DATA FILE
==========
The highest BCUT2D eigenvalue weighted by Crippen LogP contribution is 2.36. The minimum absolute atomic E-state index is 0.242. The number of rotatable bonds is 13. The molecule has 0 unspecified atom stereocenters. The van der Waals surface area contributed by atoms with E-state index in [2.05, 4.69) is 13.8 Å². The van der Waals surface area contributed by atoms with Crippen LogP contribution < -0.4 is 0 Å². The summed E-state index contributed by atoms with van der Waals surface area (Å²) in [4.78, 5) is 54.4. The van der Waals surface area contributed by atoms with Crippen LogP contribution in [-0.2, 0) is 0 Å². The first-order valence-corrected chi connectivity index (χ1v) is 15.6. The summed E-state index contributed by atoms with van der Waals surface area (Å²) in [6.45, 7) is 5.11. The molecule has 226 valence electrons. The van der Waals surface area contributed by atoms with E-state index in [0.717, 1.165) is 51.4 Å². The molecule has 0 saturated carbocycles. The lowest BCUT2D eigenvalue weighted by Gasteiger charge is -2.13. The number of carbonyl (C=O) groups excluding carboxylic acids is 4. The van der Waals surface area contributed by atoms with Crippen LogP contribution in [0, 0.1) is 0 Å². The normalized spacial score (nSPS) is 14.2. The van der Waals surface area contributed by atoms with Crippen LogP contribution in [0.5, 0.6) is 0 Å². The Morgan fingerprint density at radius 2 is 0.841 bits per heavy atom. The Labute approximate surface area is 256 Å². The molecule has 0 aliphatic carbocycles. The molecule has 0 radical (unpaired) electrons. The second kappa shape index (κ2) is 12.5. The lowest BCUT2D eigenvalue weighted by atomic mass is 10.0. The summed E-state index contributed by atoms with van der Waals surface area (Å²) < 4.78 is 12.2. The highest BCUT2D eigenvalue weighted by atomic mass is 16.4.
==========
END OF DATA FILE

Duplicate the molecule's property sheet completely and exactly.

The highest BCUT2D eigenvalue weighted by Crippen LogP contribution is 2.36. The minimum absolute atomic E-state index is 0.242. The number of rotatable bonds is 13. The molecule has 0 unspecified atom stereocenters. The van der Waals surface area contributed by atoms with E-state index in [2.05, 4.69) is 13.8 Å². The van der Waals surface area contributed by atoms with Crippen LogP contribution < -0.4 is 0 Å². The summed E-state index contributed by atoms with van der Waals surface area (Å²) in [4.78, 5) is 54.4. The van der Waals surface area contributed by atoms with Crippen LogP contribution in [-0.2, 0) is 0 Å². The first-order valence-corrected chi connectivity index (χ1v) is 15.6. The summed E-state index contributed by atoms with van der Waals surface area (Å²) in [6.45, 7) is 5.11. The molecule has 226 valence electrons. The van der Waals surface area contributed by atoms with E-state index in [0.717, 1.165) is 51.4 Å². The molecule has 0 saturated carbocycles. The lowest BCUT2D eigenvalue weighted by Gasteiger charge is -2.13. The number of carbonyl (C=O) groups excluding carboxylic acids is 4. The van der Waals surface area contributed by atoms with Crippen LogP contribution in [0, 0.1) is 0 Å². The normalized spacial score (nSPS) is 14.2. The van der Waals surface area contributed by atoms with Crippen LogP contribution in [0.5, 0.6) is 0 Å². The Morgan fingerprint density at radius 2 is 0.841 bits per heavy atom. The Labute approximate surface area is 256 Å². The molecule has 0 aliphatic carbocycles. The molecule has 0 radical (unpaired) electrons. The second kappa shape index (κ2) is 12.5. The lowest BCUT2D eigenvalue weighted by atomic mass is 10.0. The summed E-state index contributed by atoms with van der Waals surface area (Å²) < 4.78 is 12.2. The highest BCUT2D eigenvalue weighted by atomic mass is 16.4.